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Turning a freelance gig into a salaried job?

Discussion in 'Journalism topics only' started by BobSacamano, Aug 11, 2010.

  1. BobSacamano

    BobSacamano Member

    One of the places where I freelance is easily the best newsroom environment I've ever visited. It's colorful, vibrant, and vulgar. Walking around, I've seen empty work stations and overwhelmed editors, and I want in. A few of the folks there know me by face, others by name, most by both -- so they all know my work and voice.

    Should I assume, if a position were to become available, they'd offer me the job? I understand it comes down to budgets, but I'm wondering if inquiring about an actual position is only a matter of asking the question.

    Anyone have success doing it? Or any advice on the best way to broach the topic?
  2. Ace

    Ace Well-Known Member

    I would not assume that. I would assume the opposite.

    To be quite frank, a good freelancer is much harder to come by than a full-timer.

    So, you need to let the boss know that you would be very much interested in a full-time job (lots of freelancers aren't).

    Wouldn't hurt to hint that you love doing it but may not be able to keep it up forever, etc...
  3. Stitch

    Stitch Active Member

    Candidates who already have a full-time newspaper job have the edge over the best freelancer. Freelancers, especially those who put in 40 hours at a paper in a week, have shown they are willing to work for less than a staff writer.
  4. reformedhack

    reformedhack Active Member

    Yes and no. If they're the good people you say they are, they'll probably do the right thing IF you indicate interest and IF they have an opening and IF you have the credentials beyond writing a good prep gamer.

    But if they're actually bastards, they'll keep you as a freelancer because, as was rightly noted, freelancers work far cheaper than staffers. And if you're already doing the work of a staffer for, say, a third of the cost, then it's a no-brainer.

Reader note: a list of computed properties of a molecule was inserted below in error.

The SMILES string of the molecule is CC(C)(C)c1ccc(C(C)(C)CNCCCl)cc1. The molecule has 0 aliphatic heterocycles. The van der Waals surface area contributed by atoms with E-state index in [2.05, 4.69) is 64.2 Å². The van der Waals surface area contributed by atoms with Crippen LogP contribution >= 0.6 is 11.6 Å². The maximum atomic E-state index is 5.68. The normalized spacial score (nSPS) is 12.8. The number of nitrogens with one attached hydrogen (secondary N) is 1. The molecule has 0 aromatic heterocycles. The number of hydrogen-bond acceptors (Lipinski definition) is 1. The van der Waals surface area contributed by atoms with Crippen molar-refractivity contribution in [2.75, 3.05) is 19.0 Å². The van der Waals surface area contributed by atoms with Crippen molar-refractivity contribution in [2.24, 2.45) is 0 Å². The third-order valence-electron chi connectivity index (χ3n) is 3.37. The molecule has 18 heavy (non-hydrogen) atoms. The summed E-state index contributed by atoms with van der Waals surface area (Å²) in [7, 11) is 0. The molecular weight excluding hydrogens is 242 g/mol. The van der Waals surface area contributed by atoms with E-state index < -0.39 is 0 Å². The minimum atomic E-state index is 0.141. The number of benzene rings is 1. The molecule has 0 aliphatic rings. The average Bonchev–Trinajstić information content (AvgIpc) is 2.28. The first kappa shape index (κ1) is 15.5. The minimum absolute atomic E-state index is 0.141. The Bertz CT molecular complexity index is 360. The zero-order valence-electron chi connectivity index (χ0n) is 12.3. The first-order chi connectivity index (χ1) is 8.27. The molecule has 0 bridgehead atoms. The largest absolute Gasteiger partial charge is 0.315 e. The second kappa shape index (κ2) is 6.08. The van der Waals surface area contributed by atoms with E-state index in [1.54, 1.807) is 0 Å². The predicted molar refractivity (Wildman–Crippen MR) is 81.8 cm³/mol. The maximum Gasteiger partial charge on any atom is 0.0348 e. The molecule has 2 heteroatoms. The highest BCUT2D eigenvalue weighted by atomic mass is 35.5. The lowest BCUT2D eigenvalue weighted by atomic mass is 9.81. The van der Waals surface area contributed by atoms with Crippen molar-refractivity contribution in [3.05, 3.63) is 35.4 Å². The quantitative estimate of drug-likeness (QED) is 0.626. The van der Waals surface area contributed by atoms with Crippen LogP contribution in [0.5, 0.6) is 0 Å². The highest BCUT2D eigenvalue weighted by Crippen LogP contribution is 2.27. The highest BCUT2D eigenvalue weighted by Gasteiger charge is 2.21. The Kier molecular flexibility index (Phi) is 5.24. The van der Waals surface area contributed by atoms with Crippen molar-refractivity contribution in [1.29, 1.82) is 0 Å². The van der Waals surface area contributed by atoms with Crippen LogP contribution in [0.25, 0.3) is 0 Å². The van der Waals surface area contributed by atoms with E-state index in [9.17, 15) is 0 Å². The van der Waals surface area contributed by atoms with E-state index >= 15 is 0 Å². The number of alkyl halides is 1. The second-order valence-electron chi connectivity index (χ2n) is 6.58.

Good luck.
  5. slappy4428

    slappy4428 Active Member

    Something made painfully aware to me nearly three years ago -- and not forgotten.
  6. beanpole

    beanpole Member

    I wouldn't expect anything to happen if you don't have some negotiating leverage.

    Lots of companies have positions frozen open with no hope of hiring someone in the immediate future, but sports editors have more freedom to bring on stringers who work for less money, and without health insurance and other benefits that hurt the company's bottom line. At my company, I can't hire full-timers without going through three rings of fire, but I can have as many freelancers or stringers as I want.

    Try to get an offer from someone else, doing anything. Then go back to your target company and tell them that you're thinking about taking that gig for the stability and benefits, even though you love working for your target. And ask them to do what they need to do to keep you.

    Good luck, dude.
  7. flexmaster33

    flexmaster33 Active Member